HBO has opted not to proceed with its drama pilot Mogadishu, Minnesota, written, directed and executive produced by rapper K’naan Warsame and executive produced by Zero Dark Thirty and The Hurt Locker‘s Kathryn Bigelow.
“Mogadishu, Minnesota will not be moving forward as a series,” HBO said in a statement to Deadline. “We value the relationship we’ve built working with the talented K’Naan Warsame and hope to have a chance to work with him in the future.
Mogadishu, Minnesota is a family drama that grapples with what it means to be American – among the Somalis of Minneapolis. It was ordered to pilot in June 2016, along with Adam McKay’s Succession, which was picked up to series in February.
The project was subject to scrutiny from the get-go. The filming of the pilot in Minneapolis faced objections from some in the local Somali community who were concerned the show may reinforce stereotypes that Muslims in the U.S. are involved in terrorist cells. While terrorism was part of the plot of Mogadishu, Minnesota, HBO executives have stressed in interviews it was a small part, and the drama was mostly about how young Somali Americans are torn between holding to their parents traditions and embracing American culture.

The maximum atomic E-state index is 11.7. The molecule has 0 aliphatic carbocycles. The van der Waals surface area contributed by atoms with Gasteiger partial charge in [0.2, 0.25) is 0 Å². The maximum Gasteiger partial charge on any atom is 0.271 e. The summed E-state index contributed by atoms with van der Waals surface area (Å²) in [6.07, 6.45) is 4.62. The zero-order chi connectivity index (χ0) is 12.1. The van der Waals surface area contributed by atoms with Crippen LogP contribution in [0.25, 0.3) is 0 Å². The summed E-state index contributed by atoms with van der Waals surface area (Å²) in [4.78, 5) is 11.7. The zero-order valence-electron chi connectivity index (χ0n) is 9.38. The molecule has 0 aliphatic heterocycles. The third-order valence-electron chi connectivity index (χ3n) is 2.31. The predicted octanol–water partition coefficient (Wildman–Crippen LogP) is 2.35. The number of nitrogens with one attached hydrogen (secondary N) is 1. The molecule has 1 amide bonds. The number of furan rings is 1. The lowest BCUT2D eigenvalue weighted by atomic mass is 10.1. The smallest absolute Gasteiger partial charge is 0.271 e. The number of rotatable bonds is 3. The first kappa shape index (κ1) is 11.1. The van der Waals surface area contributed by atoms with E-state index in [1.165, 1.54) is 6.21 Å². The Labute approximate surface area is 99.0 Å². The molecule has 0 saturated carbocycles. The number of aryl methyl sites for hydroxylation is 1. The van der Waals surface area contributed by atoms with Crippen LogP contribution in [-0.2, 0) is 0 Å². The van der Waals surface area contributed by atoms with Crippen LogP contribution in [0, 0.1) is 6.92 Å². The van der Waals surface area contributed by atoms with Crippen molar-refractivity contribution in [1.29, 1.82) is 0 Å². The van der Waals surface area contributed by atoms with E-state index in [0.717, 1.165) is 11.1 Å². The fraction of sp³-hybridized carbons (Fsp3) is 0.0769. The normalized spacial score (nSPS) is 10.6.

The political climate in the U.S. also changed dramatically since the pilot was ordered five months before the November election. The vote delivered a surprise win for Donald Trump, whose campaign was built on taking a hard line on immigration, which has carried onto the policies of his administration.
The pilot starred Elvis Nolasco, K.C. Collins, Rif Hutton, Ezana Alem, Hanad Abdirahman Abdi, Selam Tadese, Prince Abdi, Yusra Warsama and Liya Kebede. Carolyn Strauss also executive produced with Warsame and Bigelow.